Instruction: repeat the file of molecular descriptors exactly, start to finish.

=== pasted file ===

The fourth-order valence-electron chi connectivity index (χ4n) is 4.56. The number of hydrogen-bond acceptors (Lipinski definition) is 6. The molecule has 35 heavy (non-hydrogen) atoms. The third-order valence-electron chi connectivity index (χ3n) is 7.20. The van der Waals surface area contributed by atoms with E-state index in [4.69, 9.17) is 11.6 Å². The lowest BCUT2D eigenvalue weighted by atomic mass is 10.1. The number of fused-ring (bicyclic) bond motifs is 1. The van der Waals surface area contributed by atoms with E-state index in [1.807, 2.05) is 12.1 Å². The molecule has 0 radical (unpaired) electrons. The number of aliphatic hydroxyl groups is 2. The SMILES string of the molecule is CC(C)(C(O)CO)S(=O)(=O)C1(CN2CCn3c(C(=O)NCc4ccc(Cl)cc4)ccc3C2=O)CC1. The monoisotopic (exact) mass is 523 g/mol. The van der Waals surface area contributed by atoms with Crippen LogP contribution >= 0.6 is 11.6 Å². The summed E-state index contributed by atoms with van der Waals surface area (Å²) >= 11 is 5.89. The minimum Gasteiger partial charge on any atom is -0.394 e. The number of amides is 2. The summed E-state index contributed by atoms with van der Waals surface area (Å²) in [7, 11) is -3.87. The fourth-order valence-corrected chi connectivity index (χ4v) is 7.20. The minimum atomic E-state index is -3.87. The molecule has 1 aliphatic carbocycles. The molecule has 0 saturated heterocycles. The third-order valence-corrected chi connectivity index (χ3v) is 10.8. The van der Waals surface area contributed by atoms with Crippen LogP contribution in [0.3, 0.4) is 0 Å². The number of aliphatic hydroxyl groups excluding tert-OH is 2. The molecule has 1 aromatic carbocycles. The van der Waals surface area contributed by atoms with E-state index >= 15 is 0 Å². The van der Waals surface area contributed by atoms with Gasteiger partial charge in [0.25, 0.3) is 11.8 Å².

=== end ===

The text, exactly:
The fourth-order valence-electron chi connectivity index (χ4n) is 4.56. The number of hydrogen-bond acceptors (Lipinski definition) is 6. The molecule has 35 heavy (non-hydrogen) atoms. The third-order valence-electron chi connectivity index (χ3n) is 7.20. The van der Waals surface area contributed by atoms with E-state index in [4.69, 9.17) is 11.6 Å². The lowest BCUT2D eigenvalue weighted by atomic mass is 10.1. The number of fused-ring (bicyclic) bond motifs is 1. The van der Waals surface area contributed by atoms with E-state index in [1.807, 2.05) is 12.1 Å². The molecule has 0 radical (unpaired) electrons. The number of aliphatic hydroxyl groups is 2. The SMILES string of the molecule is CC(C)(C(O)CO)S(=O)(=O)C1(CN2CCn3c(C(=O)NCc4ccc(Cl)cc4)ccc3C2=O)CC1. The monoisotopic (exact) mass is 523 g/mol. The van der Waals surface area contributed by atoms with Crippen LogP contribution >= 0.6 is 11.6 Å². The summed E-state index contributed by atoms with van der Waals surface area (Å²) >= 11 is 5.89. The minimum Gasteiger partial charge on any atom is -0.394 e. The number of amides is 2. The summed E-state index contributed by atoms with van der Waals surface area (Å²) in [7, 11) is -3.87. The fourth-order valence-corrected chi connectivity index (χ4v) is 7.20. The minimum atomic E-state index is -3.87. The molecule has 1 aliphatic carbocycles. The molecule has 0 saturated heterocycles. The third-order valence-corrected chi connectivity index (χ3v) is 10.8. The van der Waals surface area contributed by atoms with Crippen LogP contribution in [0.3, 0.4) is 0 Å². The number of aliphatic hydroxyl groups excluding tert-OH is 2. The molecule has 1 aromatic carbocycles. The van der Waals surface area contributed by atoms with E-state index >= 15 is 0 Å². The van der Waals surface area contributed by atoms with Gasteiger partial charge in [0.25, 0.3) is 11.8 Å².